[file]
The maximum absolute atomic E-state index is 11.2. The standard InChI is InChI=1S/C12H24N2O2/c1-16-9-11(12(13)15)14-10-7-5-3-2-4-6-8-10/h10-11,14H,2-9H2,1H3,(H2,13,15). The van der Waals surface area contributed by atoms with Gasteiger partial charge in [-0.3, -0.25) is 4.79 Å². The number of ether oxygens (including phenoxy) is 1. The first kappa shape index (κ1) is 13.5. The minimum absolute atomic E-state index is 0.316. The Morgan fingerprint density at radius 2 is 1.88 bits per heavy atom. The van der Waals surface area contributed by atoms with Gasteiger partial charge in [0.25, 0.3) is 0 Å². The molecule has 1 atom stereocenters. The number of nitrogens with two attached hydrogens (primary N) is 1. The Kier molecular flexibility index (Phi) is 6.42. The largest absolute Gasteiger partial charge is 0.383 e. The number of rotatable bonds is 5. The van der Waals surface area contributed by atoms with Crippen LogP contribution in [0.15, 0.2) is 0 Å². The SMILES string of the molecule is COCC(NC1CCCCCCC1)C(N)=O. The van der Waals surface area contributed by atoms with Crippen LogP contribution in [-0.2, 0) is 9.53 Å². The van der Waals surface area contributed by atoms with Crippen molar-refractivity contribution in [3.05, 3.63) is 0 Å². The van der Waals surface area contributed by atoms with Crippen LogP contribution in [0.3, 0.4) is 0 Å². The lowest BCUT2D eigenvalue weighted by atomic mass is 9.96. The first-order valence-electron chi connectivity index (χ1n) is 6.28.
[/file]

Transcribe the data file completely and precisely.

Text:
The maximum absolute atomic E-state index is 11.2. The standard InChI is InChI=1S/C12H24N2O2/c1-16-9-11(12(13)15)14-10-7-5-3-2-4-6-8-10/h10-11,14H,2-9H2,1H3,(H2,13,15). The van der Waals surface area contributed by atoms with Gasteiger partial charge in [-0.3, -0.25) is 4.79 Å². The number of ether oxygens (including phenoxy) is 1. The first kappa shape index (κ1) is 13.5. The minimum absolute atomic E-state index is 0.316. The Morgan fingerprint density at radius 2 is 1.88 bits per heavy atom. The van der Waals surface area contributed by atoms with Gasteiger partial charge in [0.25, 0.3) is 0 Å². The molecule has 1 atom stereocenters. The number of nitrogens with two attached hydrogens (primary N) is 1. The Kier molecular flexibility index (Phi) is 6.42. The largest absolute Gasteiger partial charge is 0.383 e. The number of rotatable bonds is 5. The van der Waals surface area contributed by atoms with Crippen LogP contribution in [0.15, 0.2) is 0 Å². The SMILES string of the molecule is COCC(NC1CCCCCCC1)C(N)=O. The van der Waals surface area contributed by atoms with Crippen LogP contribution in [-0.2, 0) is 9.53 Å². The van der Waals surface area contributed by atoms with Crippen molar-refractivity contribution in [3.05, 3.63) is 0 Å². The van der Waals surface area contributed by atoms with Crippen LogP contribution in [0.3, 0.4) is 0 Å². The lowest BCUT2D eigenvalue weighted by atomic mass is 9.96. The first-order valence-electron chi connectivity index (χ1n) is 6.28.